Airbus has just released images and information about its previously undisclosed Low Observable UAV Testbed (LOUT) program that worked to provide the company with a better understanding of cutting-edge very low-observable (stealthy) design, material and manufacturing sciences, and other associated technologies.
The program dates back well over a decade, but is just breaking cover now and it stands to portray the European planemaker in a different light when it comes to its ability to produce next-generation combat aircraft.
LOUT was based on a Skunk Works concept of program execution…..The initiative incorporated holistic signature reduction techniques across RF, IR, visual, and acoustic domains. It also worked to better understand how to integrate advanced electronic warfare and countermeasures into a stealthy design to increase its survivability.
Advanced mission control and sensor fusion software that compared the aircraft's signature against threat capabilities in its environment was also part of the initiative as was the integration of advanced sensors beneath its stealthy skin. All areas of stealth technology, from the aircraft's air inlets, to its exhaust, to its sensor apertures, and other radar defeating sub-structures were incorporated into the design.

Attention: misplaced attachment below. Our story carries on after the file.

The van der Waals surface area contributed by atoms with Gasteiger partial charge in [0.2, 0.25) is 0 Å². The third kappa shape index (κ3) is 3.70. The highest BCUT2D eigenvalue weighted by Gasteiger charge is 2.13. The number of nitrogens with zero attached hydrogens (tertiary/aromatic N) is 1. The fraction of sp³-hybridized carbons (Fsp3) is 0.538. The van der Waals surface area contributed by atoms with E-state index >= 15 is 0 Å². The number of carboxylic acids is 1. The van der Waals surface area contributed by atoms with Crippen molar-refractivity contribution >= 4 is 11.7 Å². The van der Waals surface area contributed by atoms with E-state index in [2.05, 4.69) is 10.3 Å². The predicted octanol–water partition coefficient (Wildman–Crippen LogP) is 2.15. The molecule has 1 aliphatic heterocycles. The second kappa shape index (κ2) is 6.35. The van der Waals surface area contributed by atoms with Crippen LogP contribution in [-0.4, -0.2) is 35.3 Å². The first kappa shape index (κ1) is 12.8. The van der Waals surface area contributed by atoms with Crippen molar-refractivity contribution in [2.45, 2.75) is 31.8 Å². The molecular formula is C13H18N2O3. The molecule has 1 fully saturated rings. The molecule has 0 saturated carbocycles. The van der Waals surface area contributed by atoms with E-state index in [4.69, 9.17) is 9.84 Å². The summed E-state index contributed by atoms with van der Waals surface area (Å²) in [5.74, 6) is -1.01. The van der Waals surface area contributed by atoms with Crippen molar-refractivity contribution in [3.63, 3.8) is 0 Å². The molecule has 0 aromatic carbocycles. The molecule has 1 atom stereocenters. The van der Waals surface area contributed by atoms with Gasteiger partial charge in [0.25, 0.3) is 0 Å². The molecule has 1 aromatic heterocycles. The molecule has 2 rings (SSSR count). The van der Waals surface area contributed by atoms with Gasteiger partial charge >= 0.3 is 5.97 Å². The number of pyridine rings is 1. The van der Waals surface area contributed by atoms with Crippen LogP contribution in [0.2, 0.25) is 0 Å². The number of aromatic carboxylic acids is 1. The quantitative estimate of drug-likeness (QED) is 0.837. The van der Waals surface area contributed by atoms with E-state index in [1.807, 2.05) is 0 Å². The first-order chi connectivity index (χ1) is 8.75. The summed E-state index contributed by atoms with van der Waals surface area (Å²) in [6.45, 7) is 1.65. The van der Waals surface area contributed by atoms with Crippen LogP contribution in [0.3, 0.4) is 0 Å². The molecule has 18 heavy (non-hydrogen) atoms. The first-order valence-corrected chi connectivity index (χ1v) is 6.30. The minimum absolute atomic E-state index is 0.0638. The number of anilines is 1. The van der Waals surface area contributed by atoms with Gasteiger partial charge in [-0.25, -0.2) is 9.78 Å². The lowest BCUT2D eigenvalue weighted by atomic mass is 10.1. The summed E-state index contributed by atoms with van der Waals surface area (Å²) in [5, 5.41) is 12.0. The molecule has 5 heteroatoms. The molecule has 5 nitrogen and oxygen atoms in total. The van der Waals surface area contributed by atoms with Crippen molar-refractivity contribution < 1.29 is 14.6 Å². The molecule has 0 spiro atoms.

Stealthy low-probability of intercept (LPI) communications and sensors and even cybersecurity were also parts of the program. So, we are basically talking about a huge risk reduction and research program that could work as a pre-runner to eventually designing and producing a stealthy operational airframe.
Check out images below of LOUT in the anechoic chamber. Note that the canopy is not representative of a manned design, but the modular platform was used to investigate all types of low-observable apertures, including translucent canopies for manned low-observable aircraft. (end of excerpt)
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